Tuesday, 10 February 2015

Claude Ruel, an important figure in creating the Canadiens' '70's dynasty, passes on.

Sad to hear that Claude Ruel passed away at the age of 76.  He was just at the Guy Lapointe jersey retirement and Jean Béliveau’s funeral.  He was very low key, mostly avoiding the camera and interviews, but it was good to see him, if fleetingly.

For you young ones, Claude Ruel was the kindly uncle, the assistant coach who took the edge off the mean head coach’s burrs, especially Scotty Bowman. Youngsters would have their confidence shaken, but ‘Piton’, as he was affectionately known, would just work with them, stay with them after practice for an extra twenty minutes, drill them, work on this or that situation.

“Hey, let’s spend a few minutes working on this…” was how former Canadiens say he’d approach them. It helped their skill development, it made the kids ‘pay their dues’ in the eyes of the vets and be accepted within the team. While they were headed to the pub for lunch, the ex-Voyageurs were putting in the extra time.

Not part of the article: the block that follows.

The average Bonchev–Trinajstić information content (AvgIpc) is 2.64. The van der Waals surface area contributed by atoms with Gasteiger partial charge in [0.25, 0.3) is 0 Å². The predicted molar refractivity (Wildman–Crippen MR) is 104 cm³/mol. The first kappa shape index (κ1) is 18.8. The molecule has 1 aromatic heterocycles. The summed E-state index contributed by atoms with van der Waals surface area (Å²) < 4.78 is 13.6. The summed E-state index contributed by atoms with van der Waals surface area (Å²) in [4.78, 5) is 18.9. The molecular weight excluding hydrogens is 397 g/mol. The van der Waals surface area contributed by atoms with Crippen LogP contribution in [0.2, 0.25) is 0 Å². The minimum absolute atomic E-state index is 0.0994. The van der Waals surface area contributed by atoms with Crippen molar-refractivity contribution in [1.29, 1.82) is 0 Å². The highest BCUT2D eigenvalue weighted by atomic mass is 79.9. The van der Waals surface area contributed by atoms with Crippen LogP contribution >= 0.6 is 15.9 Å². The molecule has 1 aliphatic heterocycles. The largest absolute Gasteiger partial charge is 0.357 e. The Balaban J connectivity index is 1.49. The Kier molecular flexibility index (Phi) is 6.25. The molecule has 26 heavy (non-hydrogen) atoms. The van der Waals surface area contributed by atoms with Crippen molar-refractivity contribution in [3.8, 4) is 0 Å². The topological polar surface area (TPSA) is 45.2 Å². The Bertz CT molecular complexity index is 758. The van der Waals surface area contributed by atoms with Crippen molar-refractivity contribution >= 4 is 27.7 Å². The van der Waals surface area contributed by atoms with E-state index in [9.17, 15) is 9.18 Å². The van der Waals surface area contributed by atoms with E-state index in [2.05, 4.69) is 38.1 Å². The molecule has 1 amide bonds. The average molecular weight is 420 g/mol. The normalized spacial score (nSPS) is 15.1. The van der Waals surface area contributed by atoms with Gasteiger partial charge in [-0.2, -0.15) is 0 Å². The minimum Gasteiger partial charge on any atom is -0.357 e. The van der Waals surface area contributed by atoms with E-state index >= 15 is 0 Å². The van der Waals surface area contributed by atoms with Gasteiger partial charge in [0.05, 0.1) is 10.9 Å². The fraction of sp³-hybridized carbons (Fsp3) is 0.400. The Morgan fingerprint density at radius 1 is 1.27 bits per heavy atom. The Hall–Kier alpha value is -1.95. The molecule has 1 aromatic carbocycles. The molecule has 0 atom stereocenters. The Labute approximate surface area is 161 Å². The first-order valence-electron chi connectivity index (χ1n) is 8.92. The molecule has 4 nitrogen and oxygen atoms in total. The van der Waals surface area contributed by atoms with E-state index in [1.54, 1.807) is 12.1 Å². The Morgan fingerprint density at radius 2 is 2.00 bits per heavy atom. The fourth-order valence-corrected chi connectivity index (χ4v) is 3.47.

This baton, this method of operating was passed on to defenceman coach Jacques Laperrière, who played a big, big part in this unending succession of young defenceman who’d rise through the ranks and be ready to contribute in short order.

It’s interesting that for the last couple decades or so the Collective Bargaining Agreement has had language that limits the amount of time a player can practice every day, so this ‘extra work’ may no longer be permitted. Which makes sense, you wouldn’t want to be playing for John Tortorella or Doug Maclean’s Blue Jackets or Dallas Eakins and have endless practices, but it’s unfortunate that players on good teams with good coaches who can develop skills can’t benefit from this method.

A very humble man who won a Stanley Cup as a coach and was beloved by his players, Claude Ruel was a great Canadien.  He was also an able scout who spotted talent, and brought many key players into the fold with his hard work.

We can warmly remember him as the originator of the saying "Y'en aura pas d'faciles", meaning, when talking about the schedule and upcoming games, that "There ain't gonna be any easy ones", a quote he uttered often as the harried coach of a marquee team always battling inferior teams that keyed up against his.

A man who loved the Canadiens, loved hockey, and was still scouting midget and Junior games as a hobby, long into retirment, he will be missed.

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